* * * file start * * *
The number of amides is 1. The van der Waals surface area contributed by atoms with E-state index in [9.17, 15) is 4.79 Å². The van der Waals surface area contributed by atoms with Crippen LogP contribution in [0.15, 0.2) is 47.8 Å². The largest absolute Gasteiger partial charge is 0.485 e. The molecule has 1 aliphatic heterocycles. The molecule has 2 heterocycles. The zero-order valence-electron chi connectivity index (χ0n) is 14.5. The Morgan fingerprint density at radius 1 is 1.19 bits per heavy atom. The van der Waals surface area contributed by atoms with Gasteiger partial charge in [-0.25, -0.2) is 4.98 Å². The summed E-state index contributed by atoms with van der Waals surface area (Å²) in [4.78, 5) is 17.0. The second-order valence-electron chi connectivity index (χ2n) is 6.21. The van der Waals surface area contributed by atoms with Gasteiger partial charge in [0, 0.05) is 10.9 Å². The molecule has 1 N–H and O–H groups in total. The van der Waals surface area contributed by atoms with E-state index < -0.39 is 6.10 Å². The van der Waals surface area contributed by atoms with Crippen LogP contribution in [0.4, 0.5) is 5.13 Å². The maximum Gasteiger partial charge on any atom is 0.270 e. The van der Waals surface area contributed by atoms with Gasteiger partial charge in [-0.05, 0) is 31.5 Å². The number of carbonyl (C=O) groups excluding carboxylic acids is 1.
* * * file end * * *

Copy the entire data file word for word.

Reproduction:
The number of amides is 1. The van der Waals surface area contributed by atoms with E-state index in [9.17, 15) is 4.79 Å². The van der Waals surface area contributed by atoms with Crippen LogP contribution in [0.15, 0.2) is 47.8 Å². The largest absolute Gasteiger partial charge is 0.485 e. The molecule has 1 aliphatic heterocycles. The molecule has 2 heterocycles. The zero-order valence-electron chi connectivity index (χ0n) is 14.5. The Morgan fingerprint density at radius 1 is 1.19 bits per heavy atom. The van der Waals surface area contributed by atoms with Gasteiger partial charge in [-0.25, -0.2) is 4.98 Å². The summed E-state index contributed by atoms with van der Waals surface area (Å²) in [4.78, 5) is 17.0. The second-order valence-electron chi connectivity index (χ2n) is 6.21. The van der Waals surface area contributed by atoms with Gasteiger partial charge in [0, 0.05) is 10.9 Å². The molecule has 1 N–H and O–H groups in total. The van der Waals surface area contributed by atoms with E-state index < -0.39 is 6.10 Å². The van der Waals surface area contributed by atoms with Crippen LogP contribution in [0.4, 0.5) is 5.13 Å². The maximum Gasteiger partial charge on any atom is 0.270 e. The van der Waals surface area contributed by atoms with Gasteiger partial charge in [-0.05, 0) is 31.5 Å². The number of carbonyl (C=O) groups excluding carboxylic acids is 1.